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AWU members at Snack Brands feeling the heat as gas prices rise

November 16, 2022

It’s crunch time for the maker of Cheezels, CCs, Kettle and Thins chips as greedy multinational gas companies spoil the party and put the bite on yet another Aussie business.

AWU members at Snack Brands in Western Sydney are feeling the pressure, with the company gas bill tripling – from $3 million to $9 million a year – leading them to plead for the Federal Government to hurry up and help.

The soaring bill equates to an extra $170,000 a week for Snack Brands, which employs 600 workers at its Blacktown and Smithfield sites.

It came about almost overnight when the company’s existing contract was torn up after the out-of-control gas market sent its original supplier broke, with the chip maker now buying gas at massive global market rates.

Snack Brands says the price rise is too big to absorb and will be passed on to consumers, in what is a growing list of businesses hit hard by gas price gouging.

Just this week, Solaris Paper, which makes Sorbent toilet paper and employs more than 300 workers in Sydney and Melbourne, said it faced a 290 per cent rise in its gas bill.

And Qenos, which makes household plastics such as bottles and cling wrap at its Sydney plant, was hit with a $70 million gas bill, and warned it will be closer to $150 million next year.


AWU National Secretary Dan Walton said Snack Brands was typical of the businesses facing huge energy prices.

“We pay some of the world’s highest prices for our own resources,” he said. “It’s a crazy situation.”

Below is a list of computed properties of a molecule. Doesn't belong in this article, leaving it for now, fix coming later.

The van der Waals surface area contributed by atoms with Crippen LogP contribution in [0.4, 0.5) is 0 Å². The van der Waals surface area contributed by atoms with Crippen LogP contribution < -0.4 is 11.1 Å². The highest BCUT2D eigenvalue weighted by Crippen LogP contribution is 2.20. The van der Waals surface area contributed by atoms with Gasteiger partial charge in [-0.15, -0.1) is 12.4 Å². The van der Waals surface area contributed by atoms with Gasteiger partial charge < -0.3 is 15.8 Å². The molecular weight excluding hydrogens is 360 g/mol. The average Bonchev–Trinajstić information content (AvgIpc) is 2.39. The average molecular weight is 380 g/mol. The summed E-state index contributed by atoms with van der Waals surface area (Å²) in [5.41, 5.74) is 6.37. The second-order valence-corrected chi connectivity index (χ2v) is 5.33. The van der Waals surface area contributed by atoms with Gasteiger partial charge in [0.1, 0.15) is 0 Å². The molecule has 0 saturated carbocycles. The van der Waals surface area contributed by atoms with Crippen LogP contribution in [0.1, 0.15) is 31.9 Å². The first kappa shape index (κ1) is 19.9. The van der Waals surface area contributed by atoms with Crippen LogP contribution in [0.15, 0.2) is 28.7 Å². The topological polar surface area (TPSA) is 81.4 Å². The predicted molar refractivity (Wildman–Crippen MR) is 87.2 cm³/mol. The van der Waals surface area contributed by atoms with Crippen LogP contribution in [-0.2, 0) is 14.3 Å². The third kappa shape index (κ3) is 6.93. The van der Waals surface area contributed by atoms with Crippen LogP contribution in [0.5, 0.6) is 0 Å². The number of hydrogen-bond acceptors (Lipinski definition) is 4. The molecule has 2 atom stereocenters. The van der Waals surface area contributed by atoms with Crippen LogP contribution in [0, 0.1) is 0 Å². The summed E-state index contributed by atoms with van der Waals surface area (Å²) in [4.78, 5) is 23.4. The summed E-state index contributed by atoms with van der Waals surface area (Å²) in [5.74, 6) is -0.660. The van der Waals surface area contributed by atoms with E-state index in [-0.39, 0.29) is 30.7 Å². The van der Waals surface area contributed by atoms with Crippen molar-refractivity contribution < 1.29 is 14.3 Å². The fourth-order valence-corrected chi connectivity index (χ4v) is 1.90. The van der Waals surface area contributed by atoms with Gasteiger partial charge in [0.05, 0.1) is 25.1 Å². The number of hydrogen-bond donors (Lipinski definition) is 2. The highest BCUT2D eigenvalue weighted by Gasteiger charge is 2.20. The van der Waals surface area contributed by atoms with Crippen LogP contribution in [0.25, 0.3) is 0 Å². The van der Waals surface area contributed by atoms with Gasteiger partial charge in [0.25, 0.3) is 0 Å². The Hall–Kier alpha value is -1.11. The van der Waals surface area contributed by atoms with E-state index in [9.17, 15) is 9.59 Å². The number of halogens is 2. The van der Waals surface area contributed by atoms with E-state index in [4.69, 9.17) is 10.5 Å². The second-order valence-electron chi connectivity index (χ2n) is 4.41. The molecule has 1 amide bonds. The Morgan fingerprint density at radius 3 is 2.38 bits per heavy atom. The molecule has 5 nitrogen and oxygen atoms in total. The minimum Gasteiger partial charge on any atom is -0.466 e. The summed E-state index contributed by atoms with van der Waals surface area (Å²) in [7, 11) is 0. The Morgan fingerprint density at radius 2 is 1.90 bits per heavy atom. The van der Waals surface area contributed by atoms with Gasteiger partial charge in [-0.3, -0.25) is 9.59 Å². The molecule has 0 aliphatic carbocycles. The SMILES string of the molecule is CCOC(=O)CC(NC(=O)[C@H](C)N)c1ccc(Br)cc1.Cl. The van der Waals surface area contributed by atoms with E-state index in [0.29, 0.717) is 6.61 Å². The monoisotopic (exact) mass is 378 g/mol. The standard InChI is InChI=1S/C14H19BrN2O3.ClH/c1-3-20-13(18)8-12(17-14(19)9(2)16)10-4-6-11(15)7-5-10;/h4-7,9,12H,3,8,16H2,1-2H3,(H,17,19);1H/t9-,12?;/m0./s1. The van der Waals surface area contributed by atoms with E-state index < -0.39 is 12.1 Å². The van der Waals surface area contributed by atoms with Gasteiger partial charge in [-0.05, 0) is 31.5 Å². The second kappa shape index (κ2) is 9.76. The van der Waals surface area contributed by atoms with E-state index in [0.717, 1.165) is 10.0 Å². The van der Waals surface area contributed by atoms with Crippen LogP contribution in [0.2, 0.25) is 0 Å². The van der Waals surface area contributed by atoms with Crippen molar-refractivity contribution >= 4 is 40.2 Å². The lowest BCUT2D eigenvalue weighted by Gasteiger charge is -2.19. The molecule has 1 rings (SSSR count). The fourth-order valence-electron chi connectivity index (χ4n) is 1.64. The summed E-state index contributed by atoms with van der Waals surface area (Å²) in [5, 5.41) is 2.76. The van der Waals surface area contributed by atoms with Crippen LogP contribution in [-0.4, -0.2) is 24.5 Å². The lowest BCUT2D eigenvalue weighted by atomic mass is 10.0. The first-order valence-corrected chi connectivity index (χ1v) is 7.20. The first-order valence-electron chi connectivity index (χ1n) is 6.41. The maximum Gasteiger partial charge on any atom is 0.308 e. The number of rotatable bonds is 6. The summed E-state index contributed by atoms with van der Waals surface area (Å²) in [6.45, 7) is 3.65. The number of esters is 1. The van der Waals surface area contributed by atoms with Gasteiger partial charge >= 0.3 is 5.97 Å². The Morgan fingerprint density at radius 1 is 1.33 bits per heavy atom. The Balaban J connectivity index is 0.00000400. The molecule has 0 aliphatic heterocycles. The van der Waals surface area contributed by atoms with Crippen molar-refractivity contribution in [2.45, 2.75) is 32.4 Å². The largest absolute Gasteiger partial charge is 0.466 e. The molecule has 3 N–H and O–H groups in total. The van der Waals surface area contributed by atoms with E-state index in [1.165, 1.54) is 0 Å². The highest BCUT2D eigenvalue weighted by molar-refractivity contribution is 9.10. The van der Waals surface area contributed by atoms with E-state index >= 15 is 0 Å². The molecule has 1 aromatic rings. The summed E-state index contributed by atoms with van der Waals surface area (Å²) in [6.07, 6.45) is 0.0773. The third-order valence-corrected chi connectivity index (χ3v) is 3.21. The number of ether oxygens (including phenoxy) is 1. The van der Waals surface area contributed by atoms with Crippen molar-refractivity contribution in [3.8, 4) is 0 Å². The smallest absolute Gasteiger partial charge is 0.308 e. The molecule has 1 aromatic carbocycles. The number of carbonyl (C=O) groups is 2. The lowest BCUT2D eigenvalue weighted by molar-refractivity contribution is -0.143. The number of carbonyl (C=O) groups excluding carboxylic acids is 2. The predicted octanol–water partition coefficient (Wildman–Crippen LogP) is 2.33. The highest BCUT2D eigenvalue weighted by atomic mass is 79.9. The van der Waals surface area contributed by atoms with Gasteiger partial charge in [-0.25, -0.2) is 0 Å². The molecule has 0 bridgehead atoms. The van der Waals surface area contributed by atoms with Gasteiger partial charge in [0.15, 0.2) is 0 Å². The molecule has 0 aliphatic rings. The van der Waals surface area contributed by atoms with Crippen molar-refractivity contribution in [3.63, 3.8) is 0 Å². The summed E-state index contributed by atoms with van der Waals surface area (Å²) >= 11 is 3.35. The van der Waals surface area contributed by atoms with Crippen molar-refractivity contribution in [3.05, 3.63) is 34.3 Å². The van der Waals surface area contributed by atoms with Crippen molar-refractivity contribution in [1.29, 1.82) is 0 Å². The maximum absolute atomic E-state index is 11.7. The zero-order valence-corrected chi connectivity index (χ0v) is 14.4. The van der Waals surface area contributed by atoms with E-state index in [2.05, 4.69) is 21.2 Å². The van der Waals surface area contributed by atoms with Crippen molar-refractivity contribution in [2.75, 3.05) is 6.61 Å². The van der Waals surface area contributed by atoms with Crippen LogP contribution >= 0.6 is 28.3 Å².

“We are the only gas producing nation in the world that does not have a mechanism in place to protect Australian businesses and residents from high prices.”

Mr Walton said the Government must come up with a solution immediately, making sure there is enough gas at the right price for Australian businesses.

“Gas companies are laughing all the way to the bank as manufacturers across Australia struggle.

“We need urgent action to save tens of thousands of jobs, before it’s too late.”

The AWU has put forward five simple steps that can be taken without legislation that would provide immediate relief to manufacturers and households.

The steps include a gas price cap enforced by the Australian Competition & Consumer Commission, in the same way it sets a maximum price for retail electricity, and putting the gas industry code of conduct “in the hands of the ACCC, taking it from a toothless paper tiger to an enforceable set of rules to rein in cartel conduct by the gas industry”.

The AWU also recommends inserting a trigger into the Australian Domestic Gas Security Mechanism (the “gas trigger”) so that exporters must divert more product to the domestic market when a price point is reached. At the moment it must only guarantee adequate supply.

And it suggests cracking down on gas exporters, “who game loopholes in the heads of agreement by only making short-term offers for uncontracted gas, and instead of ensuring that offers are long enough to give confidence to manufacturers”.

The urgency of the issue was also highlighted by AWU delegates representing workers from a range of energy-dependant industries who went to Canberra recently to tell the Government how the energy crisis is affecting their employers and putting their jobs at risk.

All their employers are at risk of closing if they are can’t to get affordable long-term energy contracts.

Mr Walton said the delegation was well-received, and the message was getting through to those in power, but the AWU was now pushing for an outcome by the end of this year.

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